Saturday, May 12, 2018

Mark Morris Dance Center Shows—Welcome Home

Pacific. Photo: Nan Melville
Mark Morris' choreography captures the full breadth of being human. For him, music elevates the quotidian into art. We can all walk or run to get somewhere, but when his dancers do so in time to music, it becomes a spirit-lifting pleasure. A jaunty tune provokes a hand gesture that can appear inelegant, but it's what the music asks for whether you're a professional dancer or a little kid. By the same token, a soaring melody can be visualized by a gravity-defying leap or an ecstatic leg extension that take full advantage of the years of dance training by each of Morris' dancers. 

The two 2018 spring programs performed by the Mark Morris Dance Group showed the choreographer's range, in scale from intimate to large. Solos, Duets, and Trios (Program B) was a survey of smaller cast pieces and excerpts that fit naturally within the cozy studio venue. Lou 100: In Honor of the Divine Mr. Harrison (Program A) comprised another solo suite plus some large cast pieces to music by Harrison.

Little Britten. Photo: Nan Melville
Each program had one (more or less) premiere. Little Britten is built on a solo suite made by Morris for David Hallberg for last year's Fall for Dance. The Isaac Mizrahi toga-over-t-shirt is now worn by Lesley Garrison; she is joined by Brandon Randolph, sporting gym shorts, leg warmers, and a long chiffon scarf, and Aaron Loux, in a cropped bee-striped unitard. To piano studies by Britten, each song featured a movement motif, from a simple tendu with open face palms, to turns with an upper back arch, to exuberant extended-leg jumps. Morris has the ability to play with both quotidian and balletic movement, and is able to divine a relatable essence. 

On Program A, Numerator was a New York premiere using Harrison's fascinating Varied Trio for violin, piano, and percussion. Six men wearing brightly-colored camp shirts crawled on their bellies, crawled, and rose up to standing, like an evolutionary chart. Much of the piece uses big movement that eats up space. A man pretends to pass something to another; there are many lifts and partnering feats. The dynamic flicks between controlled and untethered. The pace builds until they're all moving swiftly and powerfully, their individual energies humming in a kind of spatial harmonic.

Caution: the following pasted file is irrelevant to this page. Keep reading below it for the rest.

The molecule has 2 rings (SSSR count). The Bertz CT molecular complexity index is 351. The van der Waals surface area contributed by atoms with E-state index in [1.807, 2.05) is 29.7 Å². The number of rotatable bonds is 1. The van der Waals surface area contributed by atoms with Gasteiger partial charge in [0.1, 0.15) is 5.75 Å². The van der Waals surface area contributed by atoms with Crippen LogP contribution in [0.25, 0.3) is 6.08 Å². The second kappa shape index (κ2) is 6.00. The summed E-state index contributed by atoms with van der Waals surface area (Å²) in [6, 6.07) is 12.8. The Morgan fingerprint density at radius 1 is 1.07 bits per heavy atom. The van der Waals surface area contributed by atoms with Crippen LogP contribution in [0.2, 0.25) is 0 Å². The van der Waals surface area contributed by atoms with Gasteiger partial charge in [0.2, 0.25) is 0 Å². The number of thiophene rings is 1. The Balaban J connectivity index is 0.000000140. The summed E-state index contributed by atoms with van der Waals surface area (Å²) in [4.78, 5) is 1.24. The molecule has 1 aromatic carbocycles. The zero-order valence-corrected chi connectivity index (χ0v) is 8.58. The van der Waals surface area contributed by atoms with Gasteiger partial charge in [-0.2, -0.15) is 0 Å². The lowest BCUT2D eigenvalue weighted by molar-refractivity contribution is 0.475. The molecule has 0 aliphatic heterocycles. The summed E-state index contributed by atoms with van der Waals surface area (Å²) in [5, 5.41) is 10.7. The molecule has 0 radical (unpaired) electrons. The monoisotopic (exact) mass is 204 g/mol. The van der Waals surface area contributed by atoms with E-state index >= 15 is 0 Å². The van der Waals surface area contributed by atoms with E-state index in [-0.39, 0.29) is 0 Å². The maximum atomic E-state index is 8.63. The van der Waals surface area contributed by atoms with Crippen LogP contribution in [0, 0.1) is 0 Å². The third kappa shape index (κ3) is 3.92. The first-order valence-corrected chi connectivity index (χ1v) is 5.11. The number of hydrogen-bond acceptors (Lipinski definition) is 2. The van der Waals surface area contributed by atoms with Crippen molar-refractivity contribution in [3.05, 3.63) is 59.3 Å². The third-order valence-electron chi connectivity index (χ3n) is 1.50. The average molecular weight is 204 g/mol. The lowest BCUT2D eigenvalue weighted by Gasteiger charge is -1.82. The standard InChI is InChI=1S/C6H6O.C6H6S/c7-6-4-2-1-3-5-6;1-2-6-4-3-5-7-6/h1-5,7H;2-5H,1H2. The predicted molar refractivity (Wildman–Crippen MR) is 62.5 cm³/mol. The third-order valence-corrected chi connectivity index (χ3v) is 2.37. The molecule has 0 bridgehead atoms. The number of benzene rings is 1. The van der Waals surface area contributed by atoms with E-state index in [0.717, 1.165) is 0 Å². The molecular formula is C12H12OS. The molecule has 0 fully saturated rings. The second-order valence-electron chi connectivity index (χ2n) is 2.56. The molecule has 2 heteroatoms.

Grand Duo. Photo: Nan Melville
The older repertory included the beloved and audacious Grand Duo. It is perhaps too large for the studio, but seeing it so close gave me a new appreciation for the hard work, speed, and machine-like cooperation on behalf of the dancers, whose precision prevents whacking one another. The mysterious opening features a double row of dancers crowding the apron, their semaphoring fingers shot with light, and the rousing, wheeling "Polka" finale invariably makes me want to jump onstage and join in (See? It's that thing he does, making you think you could do it!). Pacific, which opened the Harrison program, was made for San Francisco Ballet in 1995; the vocabulary is thus more classical, with lots of sweeping arabesques and turns (performed in soft ballet slippers rather than the usual bare feet). Serenade featured Garrison in a kabuki-like outfit moving through a series of seated and kinetic studies—just the arms and upper body, shoveling hands, and dense, detailed moves that echoed the guitar, percussion, and castanets (by Morris) played live onstage.

In Program B, Morris put his castanet chops to further use in From Old Seville (2001), the only dance in which he performed in the run. This hilarious trio pits Lauren Grant—sleek and assassin-serious—against Morris in a faux flamenco dance-off. Morris seems more interested in the frequent drink breaks (poured by Noah Vinson) than the dancing, but never have more evil eyes been thrown in a modern dance. One Charming Night (1985) was another anticipated revival; Morris originally performed the role of the vampire, which this season was taken by his contemporary doppelganger, Dallas McMurray, dancing with the elegant (relative newcomer) Sarah Haarmann. Its lengthy bout of neck-biting seems a bit overly literal for Morris, but it showed McMurray's suavity and plush movement.

These "studio shows" toe the line between full-out proscenium productions and more casual events. What is perhaps most appealing about them is the family-style atmosphere, with Morris and his staff and ex-dancers greeting people warmly, and down-to-earth technical director giving the pre-curtain "phones off, exits are there" speech as a bus driver might announce the next stop. In a good way, of course. And last but not least, kudos to the six fantastic musicians led by Music Director Colin Fowler, who accompanied every minute of the two programs.